Counting Events and Participants within Highly Ambiguous Data covering a very long tail
SemEval-2018 Task 5
To see a detailed task description and to participate in this task, please visit the official competition page on Codalab.
News continuously report on many different events but can NLP systems actually tell one event from the other within large streams of data? Especially when we consider long-tail events of the same type on which little information is available, NLP systems do a poor job of determining the quantity of participants of events, and there are essentially no NLP systems that can determine the number of times a given type of event has taken place in a corpus.
We are hosting a “referential quantification” task that requires systems to provide answers to questions about the number of incidents of an event type (subtasks S1 and S2) or participants in roles (subtask S3).
Given a set of questions and corresponding documents, the participating systems need to provide a numeric answer together with the supporting documents and text mentions of the answer events in the documents. To correctly answer each question, participating systems must be able to to establish the meaning, reference, and identity (i.e. coreference) of events and participants in news articles. A schematic example of the S2 challenge is given below:
The data (texts and answers) are prepared in such a way that the task deliberately exhibits large ambiguity and variation, as well as coverage of long tail phenomena by including a substantial amount of low-frequent, local events and entities.
Domains – Our data covers three domains: gun violence, fire disasters, and business.
Document representation – For each document, we provide its title, content (tokenized), and creation time.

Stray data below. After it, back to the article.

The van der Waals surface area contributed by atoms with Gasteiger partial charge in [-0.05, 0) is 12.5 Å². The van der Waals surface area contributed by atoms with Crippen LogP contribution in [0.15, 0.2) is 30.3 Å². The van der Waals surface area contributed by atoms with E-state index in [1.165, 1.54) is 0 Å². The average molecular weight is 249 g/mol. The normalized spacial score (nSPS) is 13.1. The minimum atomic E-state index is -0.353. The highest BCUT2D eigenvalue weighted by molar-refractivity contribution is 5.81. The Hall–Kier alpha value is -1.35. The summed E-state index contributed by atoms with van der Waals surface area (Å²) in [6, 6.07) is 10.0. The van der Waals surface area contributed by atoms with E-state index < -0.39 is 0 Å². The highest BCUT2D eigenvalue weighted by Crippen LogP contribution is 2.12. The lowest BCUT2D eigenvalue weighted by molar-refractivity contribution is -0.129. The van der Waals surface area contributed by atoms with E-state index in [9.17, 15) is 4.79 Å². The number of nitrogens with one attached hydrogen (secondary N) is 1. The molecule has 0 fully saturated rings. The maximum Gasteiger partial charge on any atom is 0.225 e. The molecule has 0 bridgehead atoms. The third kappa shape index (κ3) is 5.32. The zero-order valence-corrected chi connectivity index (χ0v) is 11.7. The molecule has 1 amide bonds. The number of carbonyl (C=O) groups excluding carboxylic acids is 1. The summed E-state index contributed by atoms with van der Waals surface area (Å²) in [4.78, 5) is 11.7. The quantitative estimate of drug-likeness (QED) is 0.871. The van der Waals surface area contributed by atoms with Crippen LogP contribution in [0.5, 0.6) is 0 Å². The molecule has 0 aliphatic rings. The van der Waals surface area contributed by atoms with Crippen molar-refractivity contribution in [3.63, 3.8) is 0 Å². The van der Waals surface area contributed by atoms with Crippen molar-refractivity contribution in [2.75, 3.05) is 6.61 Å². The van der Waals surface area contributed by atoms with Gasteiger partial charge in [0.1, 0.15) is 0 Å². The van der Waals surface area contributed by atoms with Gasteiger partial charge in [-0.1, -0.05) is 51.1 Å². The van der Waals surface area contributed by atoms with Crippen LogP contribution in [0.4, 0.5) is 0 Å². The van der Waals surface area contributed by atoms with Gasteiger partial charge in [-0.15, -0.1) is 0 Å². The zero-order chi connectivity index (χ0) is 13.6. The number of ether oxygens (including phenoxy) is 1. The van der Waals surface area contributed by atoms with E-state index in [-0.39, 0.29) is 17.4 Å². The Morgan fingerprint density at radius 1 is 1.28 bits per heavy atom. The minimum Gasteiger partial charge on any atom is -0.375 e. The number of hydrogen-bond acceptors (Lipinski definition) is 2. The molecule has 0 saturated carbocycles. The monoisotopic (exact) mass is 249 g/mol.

Question representation – We will provide the participants with a structured representation of each question. Example:
- Subtask: S2
- Event type: killing
- Time: 6-2014
- Document IDs: 13, 22, 85, 298, …
Answer representation Based on our tokenized document input, systems will generate a CoNLL-like format, in which they indicate which mentions refer to which incidents. The number of unique incident identifiers determines the system answer.
This SemEval-2018 task is designed as three incrementally harder subtasks:
- Subtask S1 Find the single event that answers the question (Which killing incident happened in 2014 in Columbus, OH?)
- Subtask S2 Find all events (if any) that answer the question (How many killing incidents happened in 2016 in Columbus, MS?)
- Subtask S3 Find all participant-role relations that answer the question (How many people were killed in 2016 in Columbus, MS?)
Evaluation & Baselines
For each question, systems submit a CoNLL file, consisting of a set of incidents with their corresponding documents and event mentions. We perform both extrinsic and intrinsic evaluation over the system output:
- Incident-level evaluation – For all questions, we compare the number of incidents provided by the system against the gold standard answers from our structured data.
- Document-level evaluation – We will also test to which extent systems are able to find which documents describe a certain incident. We compare the set of documents provided by the system against the set of gold documents.
- Mention-level evaluation – For a selected subset of the questions, we will evaluate event coreference on a mention level, by using the standard metrics to evaluate event coreference sets (MUC, BLANC, CEAF, B3, CoNLL) and their open-source implementation found on github.
We will provide the following baselines:
- Surface form baseline This baseline uses surface forms of question components to find answer incidents in data. For instance, if a question concerns injuries in Texas in the year of 2014, this baseline looks for documents that mention: “2014”, “Texas” and “injury”.
- Combination of surface form filtering and document clustering This baseline uses the output of the surface form-based baseline as input and cluster the selected documents into coreferential sets based on textual similarity.
Organizers & Contact
Marten Postma (email@example.com)
Filip Ilievski (firstname.lastname@example.org)
Piek Vossen (email@example.com)
August 14, 2017 – Trial data ready
December 1, 2017 – Test data ready
January 8-29, 2018 – Evaluation
February 28, 2018 – Paper submission due
April 30, 2018 – Camera ready version
Summer 2018 – SemEval workshop
Intent to Participate?
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